The Returning Cast: Noteworthy Gen 1-6 Pokémon in VGC 17

With a lot of hype surrounding the new Pokémon being released in Pokémon Sun and Moon, it’s important for us to look back and take stock of the returning cast; the older Pokémon that are likely to have a role in VGC 2017. In this analysis, I’ll be going over a few of the gen 1-6 Pokémon returning in gen 7 that are either in an interesting position going into the new format, or simply have a lot of competitive potential in VGC 2017.



Arcanine is a Pokémon that hasn’t had as much of a chance to shine in previous formats as perhaps it deserves. Excluded from VGC 2014 and overshadowed by Heatran and even Entei for much of VGC 2015 (though it did gain some popularity during this format), maybe VGC 2017 will be Arcanine’s format. With access to Intimidate; an ability both highly coveted and somewhat thinly distributed within the new format, as well as new tools in the form of Burn Up, Arcanine seems as well positioned as just about any Pokémon to be top tier.

Its Fire typing gives it some very useful resistances, particularly Fairy type, which seems set to become omnipresent in VGC 17 (at the very least for the early metagame) courtesy of the Tapu Quartet. Furthermore, Arcanine is capable of pulling off a hybrid-attacking-support set, with Will-O-Wisp, Snarl, Morning Sun, and the new move Burn Up; a Fire type special attack with a massive base power of 130 that removes the users Fire typing until it switches out. This isn’t Arcanine’s only viable set however. It can also carry off a Life Orb or Choice Band physical attacking set, with access to moves such as Flare Blitz, Extreme Speed, Wild Charge, and Close Combat.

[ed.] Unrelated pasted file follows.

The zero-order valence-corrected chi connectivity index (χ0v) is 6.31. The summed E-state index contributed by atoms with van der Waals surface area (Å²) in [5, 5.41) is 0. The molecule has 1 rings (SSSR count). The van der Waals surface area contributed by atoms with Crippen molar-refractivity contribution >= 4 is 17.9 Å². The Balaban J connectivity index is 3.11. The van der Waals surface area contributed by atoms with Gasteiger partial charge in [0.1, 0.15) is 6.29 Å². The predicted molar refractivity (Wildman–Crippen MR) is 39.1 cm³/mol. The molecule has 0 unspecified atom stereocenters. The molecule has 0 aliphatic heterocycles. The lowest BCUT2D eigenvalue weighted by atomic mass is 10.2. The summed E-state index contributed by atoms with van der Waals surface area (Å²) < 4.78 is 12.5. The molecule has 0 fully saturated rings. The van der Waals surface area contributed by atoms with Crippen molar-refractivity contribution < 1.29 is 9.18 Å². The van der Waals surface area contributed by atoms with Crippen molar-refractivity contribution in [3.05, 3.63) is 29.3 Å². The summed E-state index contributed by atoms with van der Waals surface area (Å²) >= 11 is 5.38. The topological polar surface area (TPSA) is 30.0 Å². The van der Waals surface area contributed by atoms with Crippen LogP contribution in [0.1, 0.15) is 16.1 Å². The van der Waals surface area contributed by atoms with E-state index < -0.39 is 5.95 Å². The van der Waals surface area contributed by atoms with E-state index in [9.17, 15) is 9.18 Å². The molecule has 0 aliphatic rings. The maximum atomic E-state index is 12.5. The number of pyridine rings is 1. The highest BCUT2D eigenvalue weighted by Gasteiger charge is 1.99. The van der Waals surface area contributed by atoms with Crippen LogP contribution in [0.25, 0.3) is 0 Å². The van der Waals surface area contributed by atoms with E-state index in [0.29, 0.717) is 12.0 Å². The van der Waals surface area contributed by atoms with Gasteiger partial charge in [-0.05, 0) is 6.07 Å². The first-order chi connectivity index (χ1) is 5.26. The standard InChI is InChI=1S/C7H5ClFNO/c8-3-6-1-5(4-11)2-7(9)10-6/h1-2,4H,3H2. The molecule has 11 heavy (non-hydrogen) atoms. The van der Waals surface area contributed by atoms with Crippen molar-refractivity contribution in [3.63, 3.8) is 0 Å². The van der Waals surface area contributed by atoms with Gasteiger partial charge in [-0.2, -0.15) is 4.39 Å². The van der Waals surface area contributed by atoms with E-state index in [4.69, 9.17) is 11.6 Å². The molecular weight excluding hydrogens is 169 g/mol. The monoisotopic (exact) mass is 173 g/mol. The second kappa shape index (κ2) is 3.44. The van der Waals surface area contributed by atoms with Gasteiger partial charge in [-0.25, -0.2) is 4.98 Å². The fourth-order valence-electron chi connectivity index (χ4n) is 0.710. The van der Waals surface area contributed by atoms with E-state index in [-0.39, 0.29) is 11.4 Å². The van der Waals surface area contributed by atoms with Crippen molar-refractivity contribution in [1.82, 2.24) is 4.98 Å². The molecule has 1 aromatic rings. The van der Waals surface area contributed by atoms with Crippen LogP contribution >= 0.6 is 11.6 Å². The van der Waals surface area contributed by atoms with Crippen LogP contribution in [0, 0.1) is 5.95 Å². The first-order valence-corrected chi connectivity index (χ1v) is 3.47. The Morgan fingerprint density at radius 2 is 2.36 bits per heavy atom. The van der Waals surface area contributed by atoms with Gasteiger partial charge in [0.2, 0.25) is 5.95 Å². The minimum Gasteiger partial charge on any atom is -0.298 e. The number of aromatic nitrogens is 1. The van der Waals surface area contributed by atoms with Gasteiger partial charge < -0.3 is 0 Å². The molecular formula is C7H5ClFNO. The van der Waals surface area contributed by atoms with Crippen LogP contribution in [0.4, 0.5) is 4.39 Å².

Overall, Arcanine’s utility, versatility, and great all round base stats are such that you can expect to see plenty of it in the upcoming format.